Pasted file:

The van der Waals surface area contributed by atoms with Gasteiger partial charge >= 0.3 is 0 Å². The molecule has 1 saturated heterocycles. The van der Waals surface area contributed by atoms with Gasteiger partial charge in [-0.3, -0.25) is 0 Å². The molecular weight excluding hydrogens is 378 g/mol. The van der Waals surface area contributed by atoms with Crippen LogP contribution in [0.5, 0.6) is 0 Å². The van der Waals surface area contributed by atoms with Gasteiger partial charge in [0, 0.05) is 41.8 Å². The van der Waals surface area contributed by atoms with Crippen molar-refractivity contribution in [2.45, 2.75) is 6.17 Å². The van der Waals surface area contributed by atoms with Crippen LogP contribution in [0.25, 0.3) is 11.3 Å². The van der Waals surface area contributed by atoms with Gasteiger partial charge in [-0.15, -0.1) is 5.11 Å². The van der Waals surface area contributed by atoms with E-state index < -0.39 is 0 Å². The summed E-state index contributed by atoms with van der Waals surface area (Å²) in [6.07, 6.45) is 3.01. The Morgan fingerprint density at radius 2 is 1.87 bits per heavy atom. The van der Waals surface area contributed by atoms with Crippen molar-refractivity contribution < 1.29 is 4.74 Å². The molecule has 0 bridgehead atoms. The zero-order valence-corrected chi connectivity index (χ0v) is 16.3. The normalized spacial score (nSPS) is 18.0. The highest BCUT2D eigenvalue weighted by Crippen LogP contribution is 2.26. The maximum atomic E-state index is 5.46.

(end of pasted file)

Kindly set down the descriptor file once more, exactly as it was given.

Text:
The van der Waals surface area contributed by atoms with Gasteiger partial charge >= 0.3 is 0 Å². The molecule has 1 saturated heterocycles. The van der Waals surface area contributed by atoms with Gasteiger partial charge in [-0.3, -0.25) is 0 Å². The molecular weight excluding hydrogens is 378 g/mol. The van der Waals surface area contributed by atoms with Crippen LogP contribution in [0.5, 0.6) is 0 Å². The van der Waals surface area contributed by atoms with Gasteiger partial charge in [0, 0.05) is 41.8 Å². The van der Waals surface area contributed by atoms with Crippen molar-refractivity contribution in [2.45, 2.75) is 6.17 Å². The van der Waals surface area contributed by atoms with Crippen LogP contribution in [0.25, 0.3) is 11.3 Å². The van der Waals surface area contributed by atoms with Gasteiger partial charge in [-0.15, -0.1) is 5.11 Å². The van der Waals surface area contributed by atoms with E-state index < -0.39 is 0 Å². The summed E-state index contributed by atoms with van der Waals surface area (Å²) in [6.07, 6.45) is 3.01. The Morgan fingerprint density at radius 2 is 1.87 bits per heavy atom. The van der Waals surface area contributed by atoms with Crippen molar-refractivity contribution < 1.29 is 4.74 Å². The molecule has 0 bridgehead atoms. The zero-order valence-corrected chi connectivity index (χ0v) is 16.3. The normalized spacial score (nSPS) is 18.0. The highest BCUT2D eigenvalue weighted by Crippen LogP contribution is 2.26. The maximum atomic E-state index is 5.46.